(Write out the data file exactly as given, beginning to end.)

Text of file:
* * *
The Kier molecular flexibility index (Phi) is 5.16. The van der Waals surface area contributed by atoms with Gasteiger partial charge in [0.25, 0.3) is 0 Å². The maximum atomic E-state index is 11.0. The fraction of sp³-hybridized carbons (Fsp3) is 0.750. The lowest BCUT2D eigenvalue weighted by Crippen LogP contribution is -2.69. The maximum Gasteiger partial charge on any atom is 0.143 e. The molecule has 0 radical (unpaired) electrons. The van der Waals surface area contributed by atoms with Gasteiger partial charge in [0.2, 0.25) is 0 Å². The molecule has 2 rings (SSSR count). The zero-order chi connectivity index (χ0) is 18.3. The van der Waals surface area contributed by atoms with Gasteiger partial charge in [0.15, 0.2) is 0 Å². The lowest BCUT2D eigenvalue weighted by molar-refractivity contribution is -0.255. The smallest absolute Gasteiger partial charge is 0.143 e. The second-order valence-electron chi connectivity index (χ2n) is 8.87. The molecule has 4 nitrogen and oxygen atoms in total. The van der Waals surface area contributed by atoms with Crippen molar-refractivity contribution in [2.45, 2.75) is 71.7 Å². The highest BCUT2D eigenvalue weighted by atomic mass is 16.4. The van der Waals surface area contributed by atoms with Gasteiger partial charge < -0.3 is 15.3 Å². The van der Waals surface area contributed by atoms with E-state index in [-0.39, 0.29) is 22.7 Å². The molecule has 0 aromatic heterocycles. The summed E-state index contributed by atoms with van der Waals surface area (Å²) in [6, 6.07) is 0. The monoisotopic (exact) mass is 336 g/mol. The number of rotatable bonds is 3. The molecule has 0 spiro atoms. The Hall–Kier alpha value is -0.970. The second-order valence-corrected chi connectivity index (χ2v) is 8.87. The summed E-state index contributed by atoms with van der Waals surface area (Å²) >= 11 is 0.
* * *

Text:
The Kier molecular flexibility index (Phi) is 5.16. The van der Waals surface area contributed by atoms with Gasteiger partial charge in [0.25, 0.3) is 0 Å². The maximum atomic E-state index is 11.0. The fraction of sp³-hybridized carbons (Fsp3) is 0.750. The lowest BCUT2D eigenvalue weighted by Crippen LogP contribution is -2.69. The maximum Gasteiger partial charge on any atom is 0.143 e. The molecule has 0 radical (unpaired) electrons. The van der Waals surface area contributed by atoms with Gasteiger partial charge in [0.2, 0.25) is 0 Å². The molecule has 2 rings (SSSR count). The zero-order chi connectivity index (χ0) is 18.3. The van der Waals surface area contributed by atoms with Gasteiger partial charge in [0.15, 0.2) is 0 Å². The lowest BCUT2D eigenvalue weighted by molar-refractivity contribution is -0.255. The smallest absolute Gasteiger partial charge is 0.143 e. The second-order valence-electron chi connectivity index (χ2n) is 8.87. The molecule has 4 nitrogen and oxygen atoms in total. The van der Waals surface area contributed by atoms with Crippen molar-refractivity contribution in [2.45, 2.75) is 71.7 Å². The highest BCUT2D eigenvalue weighted by atomic mass is 16.4. The van der Waals surface area contributed by atoms with Gasteiger partial charge < -0.3 is 15.3 Å². The van der Waals surface area contributed by atoms with E-state index in [-0.39, 0.29) is 22.7 Å². The molecule has 0 aromatic heterocycles. The summed E-state index contributed by atoms with van der Waals surface area (Å²) in [6, 6.07) is 0. The monoisotopic (exact) mass is 336 g/mol. The number of rotatable bonds is 3. The molecule has 0 spiro atoms. The Hall–Kier alpha value is -0.970. The second-order valence-corrected chi connectivity index (χ2v) is 8.87. The summed E-state index contributed by atoms with van der Waals surface area (Å²) >= 11 is 0.